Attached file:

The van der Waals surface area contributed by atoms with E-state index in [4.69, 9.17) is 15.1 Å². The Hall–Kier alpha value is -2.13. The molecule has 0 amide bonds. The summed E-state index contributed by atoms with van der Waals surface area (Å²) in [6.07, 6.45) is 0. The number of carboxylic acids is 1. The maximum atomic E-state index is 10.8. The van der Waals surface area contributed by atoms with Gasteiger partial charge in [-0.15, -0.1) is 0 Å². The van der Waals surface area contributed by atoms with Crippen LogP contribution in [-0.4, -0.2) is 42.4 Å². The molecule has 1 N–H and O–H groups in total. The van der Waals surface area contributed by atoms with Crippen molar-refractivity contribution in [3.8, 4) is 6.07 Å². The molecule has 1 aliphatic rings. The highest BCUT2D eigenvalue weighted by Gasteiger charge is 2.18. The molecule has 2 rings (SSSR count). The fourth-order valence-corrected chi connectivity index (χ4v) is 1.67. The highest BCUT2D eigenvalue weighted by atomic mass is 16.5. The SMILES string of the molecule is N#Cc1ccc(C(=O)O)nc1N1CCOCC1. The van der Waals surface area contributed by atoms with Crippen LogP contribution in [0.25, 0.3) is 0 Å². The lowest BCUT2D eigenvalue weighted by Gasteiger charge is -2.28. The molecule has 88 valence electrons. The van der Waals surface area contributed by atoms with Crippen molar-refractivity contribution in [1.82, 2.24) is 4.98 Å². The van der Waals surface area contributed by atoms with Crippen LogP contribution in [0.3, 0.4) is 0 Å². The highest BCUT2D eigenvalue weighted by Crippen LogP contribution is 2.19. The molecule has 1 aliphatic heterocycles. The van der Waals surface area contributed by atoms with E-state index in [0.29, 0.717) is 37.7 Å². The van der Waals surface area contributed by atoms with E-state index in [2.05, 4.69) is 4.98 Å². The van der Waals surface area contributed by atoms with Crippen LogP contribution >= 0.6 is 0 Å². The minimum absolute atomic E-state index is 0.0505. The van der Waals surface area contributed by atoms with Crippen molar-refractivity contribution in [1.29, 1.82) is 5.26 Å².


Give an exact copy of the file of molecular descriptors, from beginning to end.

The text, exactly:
The van der Waals surface area contributed by atoms with E-state index in [4.69, 9.17) is 15.1 Å². The Hall–Kier alpha value is -2.13. The molecule has 0 amide bonds. The summed E-state index contributed by atoms with van der Waals surface area (Å²) in [6.07, 6.45) is 0. The number of carboxylic acids is 1. The maximum atomic E-state index is 10.8. The van der Waals surface area contributed by atoms with Gasteiger partial charge in [-0.15, -0.1) is 0 Å². The van der Waals surface area contributed by atoms with Crippen LogP contribution in [-0.4, -0.2) is 42.4 Å². The molecule has 1 N–H and O–H groups in total. The van der Waals surface area contributed by atoms with Crippen molar-refractivity contribution in [3.8, 4) is 6.07 Å². The molecule has 1 aliphatic rings. The highest BCUT2D eigenvalue weighted by Gasteiger charge is 2.18. The molecule has 2 rings (SSSR count). The fourth-order valence-corrected chi connectivity index (χ4v) is 1.67. The highest BCUT2D eigenvalue weighted by atomic mass is 16.5. The SMILES string of the molecule is N#Cc1ccc(C(=O)O)nc1N1CCOCC1. The van der Waals surface area contributed by atoms with Crippen LogP contribution in [0.25, 0.3) is 0 Å². The lowest BCUT2D eigenvalue weighted by Gasteiger charge is -2.28. The molecule has 88 valence electrons. The van der Waals surface area contributed by atoms with Crippen molar-refractivity contribution in [1.82, 2.24) is 4.98 Å². The van der Waals surface area contributed by atoms with Crippen LogP contribution in [0.3, 0.4) is 0 Å². The highest BCUT2D eigenvalue weighted by Crippen LogP contribution is 2.19. The molecule has 1 aliphatic heterocycles. The van der Waals surface area contributed by atoms with E-state index in [0.29, 0.717) is 37.7 Å². The van der Waals surface area contributed by atoms with E-state index in [2.05, 4.69) is 4.98 Å². The van der Waals surface area contributed by atoms with Crippen LogP contribution >= 0.6 is 0 Å². The minimum absolute atomic E-state index is 0.0505. The van der Waals surface area contributed by atoms with Crippen molar-refractivity contribution in [1.29, 1.82) is 5.26 Å².